The exploitation of natural resources and the associated marginalization of indigenous occupants of areas with such endowments continue to act as a major driving force for conflicts around the world especially in Africa. In Nigeria’s Niger Delta region, the major triggers of resource-based violent conflicts have been the subject matter of many academics and policy analysts. The introduction of several peace strategies especially the Federal Government of Nigeria’s Amnesty programme notwithstanding, pockets of violent activities generate questions as to the sustainability of the programme. This study examines the sustainability of the Federal Government’s Amnesty Programme in the Niger Delta region. The main objective is to provide empirical evaluation of the programme in the light of its strategy in delivering peace to the region not only in the short-term but also in the long-term. Consequently, relying on the philosophy of the relative deprivation theory, descriptive and Chi-Square (χ2) statistical tool, the study revealed that the amnesty does not address the issues that underpinned the genesis of violent agitations in the pre-amnesty era. As a result, the amnesty as a peace strategy is not sustainable. Hence, the inability to address issues such as adverse human development, inadequate infrastructure, environmental degradation and poverty among others strongly undermines the Amnesty programme as a viable peace strategy. Given these findings, the study suggests among others, a broad-based multi-stakeholder approach that draws on private sectors resources and competence in order to sustain the gains of the amnesty programme if it is to bring about lasting peace in the region.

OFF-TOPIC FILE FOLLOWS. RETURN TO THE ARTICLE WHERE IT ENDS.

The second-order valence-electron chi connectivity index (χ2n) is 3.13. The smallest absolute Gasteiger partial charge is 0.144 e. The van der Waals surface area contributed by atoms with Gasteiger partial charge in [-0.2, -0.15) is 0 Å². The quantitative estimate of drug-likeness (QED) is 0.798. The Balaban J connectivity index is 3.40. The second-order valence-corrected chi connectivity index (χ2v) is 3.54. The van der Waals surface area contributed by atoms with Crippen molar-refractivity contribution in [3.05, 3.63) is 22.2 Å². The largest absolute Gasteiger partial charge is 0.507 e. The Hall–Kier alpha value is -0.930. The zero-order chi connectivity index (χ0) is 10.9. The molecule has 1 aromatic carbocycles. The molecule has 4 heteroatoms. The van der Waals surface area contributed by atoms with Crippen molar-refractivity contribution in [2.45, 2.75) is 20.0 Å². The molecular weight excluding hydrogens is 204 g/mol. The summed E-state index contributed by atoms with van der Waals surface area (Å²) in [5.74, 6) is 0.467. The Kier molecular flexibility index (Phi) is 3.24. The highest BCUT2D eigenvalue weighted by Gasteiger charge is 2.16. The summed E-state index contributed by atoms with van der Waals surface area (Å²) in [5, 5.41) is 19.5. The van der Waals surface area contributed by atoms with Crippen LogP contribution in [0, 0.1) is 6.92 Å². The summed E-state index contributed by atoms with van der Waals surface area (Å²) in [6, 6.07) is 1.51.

Keywords: Violent agitation, Federal government of Nigeria, amnesty programme, sustainable peace strategy, Niger Delta region.